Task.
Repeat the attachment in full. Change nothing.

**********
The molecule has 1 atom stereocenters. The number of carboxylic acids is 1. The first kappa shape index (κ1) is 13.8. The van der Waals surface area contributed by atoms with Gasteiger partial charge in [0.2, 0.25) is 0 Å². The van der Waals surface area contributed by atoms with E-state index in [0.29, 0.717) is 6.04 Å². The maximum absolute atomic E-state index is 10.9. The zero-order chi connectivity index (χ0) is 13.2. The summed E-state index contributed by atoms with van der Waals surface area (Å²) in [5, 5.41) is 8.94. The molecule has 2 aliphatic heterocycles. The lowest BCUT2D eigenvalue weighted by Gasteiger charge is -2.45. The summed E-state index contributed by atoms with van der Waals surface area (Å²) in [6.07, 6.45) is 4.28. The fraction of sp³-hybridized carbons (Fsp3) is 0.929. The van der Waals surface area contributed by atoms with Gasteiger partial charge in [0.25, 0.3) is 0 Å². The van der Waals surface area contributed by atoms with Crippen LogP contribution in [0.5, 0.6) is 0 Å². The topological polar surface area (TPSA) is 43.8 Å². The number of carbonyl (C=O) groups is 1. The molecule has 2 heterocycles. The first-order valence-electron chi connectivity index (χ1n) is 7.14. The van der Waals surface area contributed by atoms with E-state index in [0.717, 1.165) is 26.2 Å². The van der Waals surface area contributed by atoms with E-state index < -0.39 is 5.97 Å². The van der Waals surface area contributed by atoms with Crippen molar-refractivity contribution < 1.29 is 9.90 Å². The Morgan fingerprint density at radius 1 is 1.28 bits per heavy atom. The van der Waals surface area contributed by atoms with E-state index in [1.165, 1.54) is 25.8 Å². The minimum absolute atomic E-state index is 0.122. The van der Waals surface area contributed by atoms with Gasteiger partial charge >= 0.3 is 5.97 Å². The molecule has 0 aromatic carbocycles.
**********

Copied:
The molecule has 1 atom stereocenters. The number of carboxylic acids is 1. The first kappa shape index (κ1) is 13.8. The van der Waals surface area contributed by atoms with Gasteiger partial charge in [0.2, 0.25) is 0 Å². The van der Waals surface area contributed by atoms with E-state index in [0.29, 0.717) is 6.04 Å². The maximum absolute atomic E-state index is 10.9. The zero-order chi connectivity index (χ0) is 13.2. The summed E-state index contributed by atoms with van der Waals surface area (Å²) in [5, 5.41) is 8.94. The molecule has 2 aliphatic heterocycles. The lowest BCUT2D eigenvalue weighted by Gasteiger charge is -2.45. The summed E-state index contributed by atoms with van der Waals surface area (Å²) in [6.07, 6.45) is 4.28. The fraction of sp³-hybridized carbons (Fsp3) is 0.929. The van der Waals surface area contributed by atoms with Gasteiger partial charge in [0.25, 0.3) is 0 Å². The van der Waals surface area contributed by atoms with Crippen LogP contribution in [0.5, 0.6) is 0 Å². The topological polar surface area (TPSA) is 43.8 Å². The number of carbonyl (C=O) groups is 1. The molecule has 2 heterocycles. The first-order valence-electron chi connectivity index (χ1n) is 7.14. The van der Waals surface area contributed by atoms with E-state index in [0.717, 1.165) is 26.2 Å². The van der Waals surface area contributed by atoms with E-state index < -0.39 is 5.97 Å². The van der Waals surface area contributed by atoms with Crippen molar-refractivity contribution < 1.29 is 9.90 Å². The Morgan fingerprint density at radius 1 is 1.28 bits per heavy atom. The van der Waals surface area contributed by atoms with E-state index in [1.165, 1.54) is 25.8 Å². The minimum absolute atomic E-state index is 0.122. The van der Waals surface area contributed by atoms with Gasteiger partial charge >= 0.3 is 5.97 Å². The molecule has 0 aromatic carbocycles.